Re: RBB: Really Big Bitvectors

From: Paul Cole (
Date: 12/09/95

On Sat, 9 Dec 1995, Ian Macintosh wrote:

> On Sat, 9 Dec 1995, Paul Cole wrote:
> > Now for the method that does work but is highly proprietary.
> > But close inspection would show that you can use a mere 2 bits for these 4
> > values becuase RUNNING is only possible when you are WALKING and DIVING is
> > only possible when you are SWIMMING. Also, I note that WALKING is the same
> > thing as NOT FLYING. So you could <though I don't, too much work> use 2
> > bits to represent this. 
> > 
> > XY where
> >     X -- 1 = SWIMMING, 0 = WALKING
> >     Y -- 1 = DIVING,   0 = RUNNING
> >    01 = NOT SWIMMING and RUNNING
> >    10 = SWIMMING     and NOT DIVING
> >    11 = SWIMMING     and DIVING
> > 
> > Thus I've just implemented all 4 STATES in 2 BITS.
> > 
> > This is very proprietary and imho, not terribly useful.  It is only 
> > presented here as a method for representing more than X FLAGS in an Xbit 
> > bit field.
> That is not proprietary.  I was using logic like that back in 1981.  To
> lay a claim of 'proprietary' on that is ludicrous in the extreme.  I was
> not the only one doing that type of logic either, as I recall seeing it in
> an old accounting system written to run on the TRS-80 model I. 

I didn't say copyrighted.  By proprietary I mean its not generic.  You 
just can't throw that kind of logic mangling on top of any ol' set of 
flags you want.  It depends entirely upon which flags are being used and 
what their purpose is.  Where the current system doesn't give a darn what 
the flags are nor what their purpose is.  Maybe propreitary implies more 
to you than it does for me.

Another example of a proprietary system is my nifty keen Teac Quad speed 
cdrom drive.  Its interface is proprietary.  You can't use microshafts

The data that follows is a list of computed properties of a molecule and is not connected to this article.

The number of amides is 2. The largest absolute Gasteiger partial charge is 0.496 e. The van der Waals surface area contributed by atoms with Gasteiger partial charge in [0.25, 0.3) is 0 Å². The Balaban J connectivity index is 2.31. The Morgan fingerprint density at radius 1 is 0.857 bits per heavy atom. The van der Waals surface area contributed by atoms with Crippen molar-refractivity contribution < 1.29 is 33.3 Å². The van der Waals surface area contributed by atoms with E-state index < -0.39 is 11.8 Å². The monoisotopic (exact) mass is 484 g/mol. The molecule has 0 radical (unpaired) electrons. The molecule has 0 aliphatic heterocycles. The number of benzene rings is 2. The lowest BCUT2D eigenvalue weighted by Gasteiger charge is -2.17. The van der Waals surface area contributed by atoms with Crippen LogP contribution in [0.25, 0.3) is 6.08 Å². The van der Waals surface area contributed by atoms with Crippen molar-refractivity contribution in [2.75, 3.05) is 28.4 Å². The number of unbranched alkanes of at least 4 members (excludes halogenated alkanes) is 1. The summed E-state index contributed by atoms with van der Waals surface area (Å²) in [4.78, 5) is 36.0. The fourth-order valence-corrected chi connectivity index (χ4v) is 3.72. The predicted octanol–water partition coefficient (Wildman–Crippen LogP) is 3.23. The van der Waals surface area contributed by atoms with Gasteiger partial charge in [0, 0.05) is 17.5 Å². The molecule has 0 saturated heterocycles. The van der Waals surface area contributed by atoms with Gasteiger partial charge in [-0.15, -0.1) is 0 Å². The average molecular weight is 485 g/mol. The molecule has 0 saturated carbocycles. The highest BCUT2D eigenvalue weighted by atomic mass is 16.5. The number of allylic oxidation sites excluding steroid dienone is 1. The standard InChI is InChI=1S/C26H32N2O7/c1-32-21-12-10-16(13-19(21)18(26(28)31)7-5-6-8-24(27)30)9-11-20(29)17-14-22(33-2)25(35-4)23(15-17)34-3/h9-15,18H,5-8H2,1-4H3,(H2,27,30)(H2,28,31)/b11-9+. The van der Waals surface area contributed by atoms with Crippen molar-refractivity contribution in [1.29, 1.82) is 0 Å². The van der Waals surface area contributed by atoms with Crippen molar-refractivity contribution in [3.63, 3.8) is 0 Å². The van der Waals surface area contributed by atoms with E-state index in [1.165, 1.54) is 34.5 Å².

MSCDEX.exe driver on it which made the linux support for the drive just a 
tad delayed. By proprietary in that case did not mean that no one but 
Teac could develop software for the interface, just that the interface is 
not normal and would not work with any other drive.

In my case, I meant that a bit vector implementation based on the above
working example would be proprietary in that you couldn't take world files
or bitvector code from a mud using it and port them to another mud
without a lot of work that wouldn't be necessary if they used the generic

I failed to add this to my original post, I still feel that by far the 
best method for single variable long bit fields is the bits stored in 
character strings method posted a few months back. The downsides of that 
method are that you can't test more than one bit at a time, and each bit 
test adds 2 extra multiply related instructions < a modulo and an integer
divide/multiply> which comes out to 4 extra cpu cycles per set/test.
Not too terribly much.

> Your comments on bitfields, etc, is however, highly correct.  Perhaps you 
> could add that when viewing a situation where any combination is 
> possible, it is in reality a permutation.

I dunno what to call it officially.  Unofficially in my world I call the 
2nd bit a keyed representation.  The 2nd bits meaning is keyed to the 
first bit.

I also failed to summarise the reasons why mathematical massaging will 
ultimately fail <I think>.

  1) decoding will be ambiguous 
  2) encoding will overflow

 > 	Ian.

  --Paul Cole

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